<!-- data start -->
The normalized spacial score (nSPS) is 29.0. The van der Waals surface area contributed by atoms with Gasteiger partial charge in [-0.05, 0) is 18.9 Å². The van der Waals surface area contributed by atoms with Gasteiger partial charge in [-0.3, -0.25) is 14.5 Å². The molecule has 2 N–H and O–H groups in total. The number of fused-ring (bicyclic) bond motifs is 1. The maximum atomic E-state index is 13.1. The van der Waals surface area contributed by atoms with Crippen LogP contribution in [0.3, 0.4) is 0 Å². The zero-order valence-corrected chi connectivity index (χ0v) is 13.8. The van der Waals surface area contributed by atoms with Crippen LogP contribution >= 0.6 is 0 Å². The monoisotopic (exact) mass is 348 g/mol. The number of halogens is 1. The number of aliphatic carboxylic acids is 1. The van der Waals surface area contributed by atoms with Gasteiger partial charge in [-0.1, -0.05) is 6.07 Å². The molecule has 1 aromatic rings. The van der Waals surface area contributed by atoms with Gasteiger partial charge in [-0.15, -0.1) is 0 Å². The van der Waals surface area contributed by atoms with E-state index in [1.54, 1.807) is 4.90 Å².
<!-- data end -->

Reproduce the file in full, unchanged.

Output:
The normalized spacial score (nSPS) is 29.0. The van der Waals surface area contributed by atoms with Gasteiger partial charge in [-0.05, 0) is 18.9 Å². The van der Waals surface area contributed by atoms with Gasteiger partial charge in [-0.3, -0.25) is 14.5 Å². The molecule has 2 N–H and O–H groups in total. The number of fused-ring (bicyclic) bond motifs is 1. The maximum atomic E-state index is 13.1. The van der Waals surface area contributed by atoms with Crippen LogP contribution in [0.3, 0.4) is 0 Å². The zero-order valence-corrected chi connectivity index (χ0v) is 13.8. The van der Waals surface area contributed by atoms with Crippen LogP contribution >= 0.6 is 0 Å². The monoisotopic (exact) mass is 348 g/mol. The number of halogens is 1. The number of aliphatic carboxylic acids is 1. The van der Waals surface area contributed by atoms with Gasteiger partial charge in [-0.1, -0.05) is 6.07 Å². The molecule has 1 aromatic rings. The van der Waals surface area contributed by atoms with Gasteiger partial charge in [-0.15, -0.1) is 0 Å². The van der Waals surface area contributed by atoms with E-state index in [1.54, 1.807) is 4.90 Å².